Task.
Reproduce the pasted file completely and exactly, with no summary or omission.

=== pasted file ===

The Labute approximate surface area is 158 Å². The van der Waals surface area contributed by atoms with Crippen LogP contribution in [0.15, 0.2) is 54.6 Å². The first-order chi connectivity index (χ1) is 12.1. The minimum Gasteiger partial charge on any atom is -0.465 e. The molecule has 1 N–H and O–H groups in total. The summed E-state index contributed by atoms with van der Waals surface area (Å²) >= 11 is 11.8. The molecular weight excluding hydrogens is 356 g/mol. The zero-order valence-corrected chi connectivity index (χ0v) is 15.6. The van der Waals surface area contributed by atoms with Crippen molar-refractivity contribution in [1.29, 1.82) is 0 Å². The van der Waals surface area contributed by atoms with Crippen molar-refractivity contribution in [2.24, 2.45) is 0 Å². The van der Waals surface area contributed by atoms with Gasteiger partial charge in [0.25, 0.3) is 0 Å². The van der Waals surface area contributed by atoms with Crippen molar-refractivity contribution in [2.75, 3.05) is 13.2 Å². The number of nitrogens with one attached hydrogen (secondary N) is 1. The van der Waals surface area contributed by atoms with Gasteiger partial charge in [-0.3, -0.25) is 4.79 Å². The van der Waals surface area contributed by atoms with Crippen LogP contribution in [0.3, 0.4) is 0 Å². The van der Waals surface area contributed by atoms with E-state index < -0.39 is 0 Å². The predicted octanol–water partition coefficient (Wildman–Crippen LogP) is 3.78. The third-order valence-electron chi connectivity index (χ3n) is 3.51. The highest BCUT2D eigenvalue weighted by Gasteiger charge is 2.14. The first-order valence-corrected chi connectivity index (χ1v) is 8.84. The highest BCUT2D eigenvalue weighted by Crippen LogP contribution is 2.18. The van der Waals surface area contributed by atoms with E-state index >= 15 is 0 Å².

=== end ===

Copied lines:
The Labute approximate surface area is 158 Å². The van der Waals surface area contributed by atoms with Crippen LogP contribution in [0.15, 0.2) is 54.6 Å². The first-order chi connectivity index (χ1) is 12.1. The minimum Gasteiger partial charge on any atom is -0.465 e. The molecule has 1 N–H and O–H groups in total. The summed E-state index contributed by atoms with van der Waals surface area (Å²) >= 11 is 11.8. The molecular weight excluding hydrogens is 356 g/mol. The zero-order valence-corrected chi connectivity index (χ0v) is 15.6. The van der Waals surface area contributed by atoms with Crippen molar-refractivity contribution in [1.29, 1.82) is 0 Å². The van der Waals surface area contributed by atoms with Crippen molar-refractivity contribution in [2.24, 2.45) is 0 Å². The van der Waals surface area contributed by atoms with Gasteiger partial charge in [0.25, 0.3) is 0 Å². The van der Waals surface area contributed by atoms with Crippen molar-refractivity contribution in [2.75, 3.05) is 13.2 Å². The number of nitrogens with one attached hydrogen (secondary N) is 1. The van der Waals surface area contributed by atoms with Gasteiger partial charge in [-0.3, -0.25) is 4.79 Å². The van der Waals surface area contributed by atoms with Crippen LogP contribution in [0.3, 0.4) is 0 Å². The van der Waals surface area contributed by atoms with E-state index < -0.39 is 0 Å². The predicted octanol–water partition coefficient (Wildman–Crippen LogP) is 3.78. The third-order valence-electron chi connectivity index (χ3n) is 3.51. The highest BCUT2D eigenvalue weighted by Gasteiger charge is 2.14. The first-order valence-corrected chi connectivity index (χ1v) is 8.84. The highest BCUT2D eigenvalue weighted by Crippen LogP contribution is 2.18. The van der Waals surface area contributed by atoms with E-state index >= 15 is 0 Å².